Water is a strategic, scarce and high cost resource. Therefore, miners are developing strategies to reduce water consumption in concentrator plants. In this article, we will discuss where the biggest water losses occur in the process and the strategies that can be adopted to reduce water consumption.

Water use in mining

Water is an essential resource for the mining industry.  The vast majority of it is used in dust suppression, slurry transport and ore processing.  Ore processing in particular can use significant amount of water requiring typically 500 liters to process one ton of ore.

In 2014, the Columbia Centre on Sustainable Investment reported that 70% of projects of the six biggest global mining companies were located in water stressed countries such as Australia, South Africa, Chile and Peru.  In these countries, the mining industry competes with other industries and local communities for the use of the resource.  In some instances, water sourcing issues have resulted in temporary suspension of production, projects being delayed or put on hold and conflicts with the local communities.  Some examples include the delays and impact to projects such as Southern Cooper Tia Maria and Mina Yanacocha Conga in Peru and Centerra Gold Mount Milligan in Canada (1).

Typical sources of water include surface water (streams, river, lakes), ground water and commercial water service suppliers.

The operational cost of fresh or continental water is very low, in the order of 0.3 to 0.5 USD/m3 , because it usually comes from gravitational sources from high mountain ranges or wells close to the plants. Nevertheless, given water scarcity and environmental impact on glaciers, salt flats and groundwater, fresh water is being replaced  for raw or desalinated seawater.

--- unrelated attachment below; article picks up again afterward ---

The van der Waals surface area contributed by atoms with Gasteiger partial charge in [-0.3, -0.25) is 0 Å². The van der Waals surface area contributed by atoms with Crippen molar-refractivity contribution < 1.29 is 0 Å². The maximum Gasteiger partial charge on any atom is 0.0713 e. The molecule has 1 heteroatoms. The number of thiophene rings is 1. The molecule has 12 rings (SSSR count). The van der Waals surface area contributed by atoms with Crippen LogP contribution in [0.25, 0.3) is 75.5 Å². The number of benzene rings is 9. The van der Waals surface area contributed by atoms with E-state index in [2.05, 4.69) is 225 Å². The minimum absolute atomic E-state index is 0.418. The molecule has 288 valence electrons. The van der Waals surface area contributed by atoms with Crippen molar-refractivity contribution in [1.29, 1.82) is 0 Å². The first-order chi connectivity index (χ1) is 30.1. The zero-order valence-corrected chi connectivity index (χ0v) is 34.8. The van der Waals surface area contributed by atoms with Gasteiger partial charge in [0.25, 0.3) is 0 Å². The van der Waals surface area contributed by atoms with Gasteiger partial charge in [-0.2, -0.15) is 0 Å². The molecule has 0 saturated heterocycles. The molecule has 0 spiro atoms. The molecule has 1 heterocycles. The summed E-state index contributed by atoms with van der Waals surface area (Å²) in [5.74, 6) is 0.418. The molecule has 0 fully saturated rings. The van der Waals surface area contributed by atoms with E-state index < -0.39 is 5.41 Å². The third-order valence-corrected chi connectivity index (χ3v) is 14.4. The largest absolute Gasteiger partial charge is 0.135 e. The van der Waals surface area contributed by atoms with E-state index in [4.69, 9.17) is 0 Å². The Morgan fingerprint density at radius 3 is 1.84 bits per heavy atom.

The cost of treated desalinated water at a reverse osmosis plant is around USD 1.0/m3 and will increase with the distance of the water source from the plant and the altitude.  For example, the final cost of water for a concentrator located in the mountain range at an altitude between 2,000 and 4,000 m.a.s.l and 250 km from the coast, will be 3.0 to 5.0 USD/m3 per pumping stage.

Water scarcity and high cost highlights the need to minimize water consumption during processing while maximizing water recycling.

Concentrator plant water balance  

Water losses are what ultimately drive water consumption  since the consumed water (also known as makeup water) must be replaced to feed the process .  In order to identify where water losses occur it is necessary to look at the plant’s water balance.

The diagram in figure 1 represents the water balance of a copper concentrator plant. In this set up, 99.5% of water consumption is due to losses that occur in the tailings dam. The water loss in the concentrator (the moisture in the product) accounts for only 0.5%.  In iron ore concentrator plants, which have higher product mass yield than copper plants, the water consumption increases to 15% at the concentrator and decreases to 85% at the tailings dam.

In both plants the water consumption in the tailings dam is high.  Therefore, to optimize water consumption it is critical to understanding how these losses occurred at this stage of the process.

Copper concentrator water balance

Figure 1.   Copper concentrator water balance

Water losses in tailing deposits

Tailing disposal methods include conventional tailings dams, paste or thickened tailings and filtered tailings.  Water losses differ with the type of tailing disposal method used.

  1. Water losses in conventional tailings dams